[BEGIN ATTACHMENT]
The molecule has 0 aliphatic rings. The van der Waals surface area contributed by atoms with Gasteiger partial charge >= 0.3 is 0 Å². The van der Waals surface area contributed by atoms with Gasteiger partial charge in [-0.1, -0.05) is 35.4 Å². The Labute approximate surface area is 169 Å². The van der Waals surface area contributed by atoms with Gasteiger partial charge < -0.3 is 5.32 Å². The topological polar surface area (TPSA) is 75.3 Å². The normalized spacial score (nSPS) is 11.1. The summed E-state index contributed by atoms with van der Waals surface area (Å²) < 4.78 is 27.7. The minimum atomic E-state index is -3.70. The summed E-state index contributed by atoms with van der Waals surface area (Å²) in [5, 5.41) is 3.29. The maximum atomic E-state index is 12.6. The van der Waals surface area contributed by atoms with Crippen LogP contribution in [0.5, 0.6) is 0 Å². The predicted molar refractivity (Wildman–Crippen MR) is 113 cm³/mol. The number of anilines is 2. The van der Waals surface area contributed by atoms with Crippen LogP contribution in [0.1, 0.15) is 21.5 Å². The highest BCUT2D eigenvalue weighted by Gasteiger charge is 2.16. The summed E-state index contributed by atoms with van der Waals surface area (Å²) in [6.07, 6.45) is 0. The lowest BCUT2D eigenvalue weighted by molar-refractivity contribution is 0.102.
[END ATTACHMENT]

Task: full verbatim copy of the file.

The molecule has 0 aliphatic rings. The van der Waals surface area contributed by atoms with Gasteiger partial charge >= 0.3 is 0 Å². The van der Waals surface area contributed by atoms with Gasteiger partial charge in [-0.1, -0.05) is 35.4 Å². The Labute approximate surface area is 169 Å². The van der Waals surface area contributed by atoms with Gasteiger partial charge < -0.3 is 5.32 Å². The topological polar surface area (TPSA) is 75.3 Å². The normalized spacial score (nSPS) is 11.1. The summed E-state index contributed by atoms with van der Waals surface area (Å²) < 4.78 is 27.7. The minimum atomic E-state index is -3.70. The summed E-state index contributed by atoms with van der Waals surface area (Å²) in [5, 5.41) is 3.29. The maximum atomic E-state index is 12.6. The van der Waals surface area contributed by atoms with Crippen LogP contribution in [0.5, 0.6) is 0 Å². The predicted molar refractivity (Wildman–Crippen MR) is 113 cm³/mol. The number of anilines is 2. The van der Waals surface area contributed by atoms with Crippen LogP contribution in [0.1, 0.15) is 21.5 Å². The highest BCUT2D eigenvalue weighted by Gasteiger charge is 2.16. The summed E-state index contributed by atoms with van der Waals surface area (Å²) in [6.07, 6.45) is 0. The lowest BCUT2D eigenvalue weighted by molar-refractivity contribution is 0.102.